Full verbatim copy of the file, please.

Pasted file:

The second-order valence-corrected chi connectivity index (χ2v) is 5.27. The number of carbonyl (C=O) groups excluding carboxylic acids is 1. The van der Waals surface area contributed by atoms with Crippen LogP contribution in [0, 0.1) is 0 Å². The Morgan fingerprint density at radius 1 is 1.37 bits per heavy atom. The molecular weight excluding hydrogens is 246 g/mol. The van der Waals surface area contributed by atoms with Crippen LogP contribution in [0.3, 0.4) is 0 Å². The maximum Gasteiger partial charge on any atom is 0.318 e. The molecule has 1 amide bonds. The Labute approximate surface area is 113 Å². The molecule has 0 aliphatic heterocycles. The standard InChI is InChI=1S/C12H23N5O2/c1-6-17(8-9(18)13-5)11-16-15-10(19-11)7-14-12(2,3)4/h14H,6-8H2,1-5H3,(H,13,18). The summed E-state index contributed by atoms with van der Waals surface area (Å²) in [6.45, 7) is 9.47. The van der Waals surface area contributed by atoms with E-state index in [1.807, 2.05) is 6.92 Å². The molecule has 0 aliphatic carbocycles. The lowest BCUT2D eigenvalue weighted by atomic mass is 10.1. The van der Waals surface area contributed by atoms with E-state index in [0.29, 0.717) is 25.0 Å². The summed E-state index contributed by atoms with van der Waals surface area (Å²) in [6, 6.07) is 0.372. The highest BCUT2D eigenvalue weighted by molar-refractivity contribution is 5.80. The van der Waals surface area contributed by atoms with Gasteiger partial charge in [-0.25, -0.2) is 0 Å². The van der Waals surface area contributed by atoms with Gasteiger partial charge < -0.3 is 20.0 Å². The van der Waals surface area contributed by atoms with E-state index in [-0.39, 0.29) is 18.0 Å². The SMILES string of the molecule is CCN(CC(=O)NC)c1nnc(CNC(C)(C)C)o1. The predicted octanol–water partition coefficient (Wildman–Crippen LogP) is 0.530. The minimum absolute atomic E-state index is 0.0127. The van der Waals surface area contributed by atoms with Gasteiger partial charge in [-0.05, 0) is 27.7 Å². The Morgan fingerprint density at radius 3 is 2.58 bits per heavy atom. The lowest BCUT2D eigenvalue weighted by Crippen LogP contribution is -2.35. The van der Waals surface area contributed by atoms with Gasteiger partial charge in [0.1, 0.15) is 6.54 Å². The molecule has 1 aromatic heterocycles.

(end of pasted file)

The second-order valence-corrected chi connectivity index (χ2v) is 5.27. The number of carbonyl (C=O) groups excluding carboxylic acids is 1. The van der Waals surface area contributed by atoms with Crippen LogP contribution in [0, 0.1) is 0 Å². The Morgan fingerprint density at radius 1 is 1.37 bits per heavy atom. The molecular weight excluding hydrogens is 246 g/mol. The van der Waals surface area contributed by atoms with Crippen LogP contribution in [0.3, 0.4) is 0 Å². The maximum Gasteiger partial charge on any atom is 0.318 e. The molecule has 1 amide bonds. The Labute approximate surface area is 113 Å². The molecule has 0 aliphatic heterocycles. The standard InChI is InChI=1S/C12H23N5O2/c1-6-17(8-9(18)13-5)11-16-15-10(19-11)7-14-12(2,3)4/h14H,6-8H2,1-5H3,(H,13,18). The summed E-state index contributed by atoms with van der Waals surface area (Å²) in [6.45, 7) is 9.47. The van der Waals surface area contributed by atoms with E-state index in [1.807, 2.05) is 6.92 Å². The molecule has 0 aliphatic carbocycles. The lowest BCUT2D eigenvalue weighted by atomic mass is 10.1. The van der Waals surface area contributed by atoms with E-state index in [0.29, 0.717) is 25.0 Å². The summed E-state index contributed by atoms with van der Waals surface area (Å²) in [6, 6.07) is 0.372. The highest BCUT2D eigenvalue weighted by molar-refractivity contribution is 5.80. The van der Waals surface area contributed by atoms with Gasteiger partial charge in [-0.25, -0.2) is 0 Å². The van der Waals surface area contributed by atoms with Gasteiger partial charge < -0.3 is 20.0 Å². The van der Waals surface area contributed by atoms with E-state index in [-0.39, 0.29) is 18.0 Å². The SMILES string of the molecule is CCN(CC(=O)NC)c1nnc(CNC(C)(C)C)o1. The predicted octanol–water partition coefficient (Wildman–Crippen LogP) is 0.530. The minimum absolute atomic E-state index is 0.0127. The van der Waals surface area contributed by atoms with Gasteiger partial charge in [-0.05, 0) is 27.7 Å². The Morgan fingerprint density at radius 3 is 2.58 bits per heavy atom. The lowest BCUT2D eigenvalue weighted by Crippen LogP contribution is -2.35. The van der Waals surface area contributed by atoms with Gasteiger partial charge in [0.1, 0.15) is 6.54 Å². The molecule has 1 aromatic heterocycles.